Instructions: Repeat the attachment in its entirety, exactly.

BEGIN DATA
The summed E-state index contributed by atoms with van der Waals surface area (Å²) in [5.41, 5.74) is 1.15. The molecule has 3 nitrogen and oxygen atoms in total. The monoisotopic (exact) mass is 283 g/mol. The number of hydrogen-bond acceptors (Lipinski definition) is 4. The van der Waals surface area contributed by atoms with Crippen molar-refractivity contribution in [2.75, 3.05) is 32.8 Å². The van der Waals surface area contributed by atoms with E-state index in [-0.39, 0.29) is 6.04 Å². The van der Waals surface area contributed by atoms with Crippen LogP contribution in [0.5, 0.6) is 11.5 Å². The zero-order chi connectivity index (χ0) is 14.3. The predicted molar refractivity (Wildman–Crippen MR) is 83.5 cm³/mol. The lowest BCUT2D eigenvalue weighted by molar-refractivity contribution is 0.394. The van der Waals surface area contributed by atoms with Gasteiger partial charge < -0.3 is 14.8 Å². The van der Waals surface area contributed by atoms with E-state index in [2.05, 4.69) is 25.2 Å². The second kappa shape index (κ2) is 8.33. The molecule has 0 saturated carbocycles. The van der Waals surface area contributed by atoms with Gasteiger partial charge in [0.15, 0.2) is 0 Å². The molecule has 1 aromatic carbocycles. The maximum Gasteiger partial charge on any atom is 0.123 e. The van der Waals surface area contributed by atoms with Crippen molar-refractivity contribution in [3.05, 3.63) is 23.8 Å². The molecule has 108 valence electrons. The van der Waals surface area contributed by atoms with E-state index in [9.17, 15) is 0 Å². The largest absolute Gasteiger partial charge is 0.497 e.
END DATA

The summed E-state index contributed by atoms with van der Waals surface area (Å²) in [5.41, 5.74) is 1.15. The molecule has 3 nitrogen and oxygen atoms in total. The monoisotopic (exact) mass is 283 g/mol. The number of hydrogen-bond acceptors (Lipinski definition) is 4. The van der Waals surface area contributed by atoms with Crippen molar-refractivity contribution in [2.75, 3.05) is 32.8 Å². The van der Waals surface area contributed by atoms with E-state index in [-0.39, 0.29) is 6.04 Å². The van der Waals surface area contributed by atoms with Crippen LogP contribution in [0.5, 0.6) is 11.5 Å². The zero-order chi connectivity index (χ0) is 14.3. The predicted molar refractivity (Wildman–Crippen MR) is 83.5 cm³/mol. The lowest BCUT2D eigenvalue weighted by molar-refractivity contribution is 0.394. The van der Waals surface area contributed by atoms with Gasteiger partial charge < -0.3 is 14.8 Å². The van der Waals surface area contributed by atoms with E-state index in [2.05, 4.69) is 25.2 Å². The second kappa shape index (κ2) is 8.33. The molecule has 0 saturated carbocycles. The van der Waals surface area contributed by atoms with Gasteiger partial charge in [0.15, 0.2) is 0 Å². The molecule has 1 aromatic carbocycles. The maximum Gasteiger partial charge on any atom is 0.123 e. The van der Waals surface area contributed by atoms with Crippen molar-refractivity contribution in [3.05, 3.63) is 23.8 Å². The molecule has 108 valence electrons. The van der Waals surface area contributed by atoms with E-state index in [9.17, 15) is 0 Å². The largest absolute Gasteiger partial charge is 0.497 e.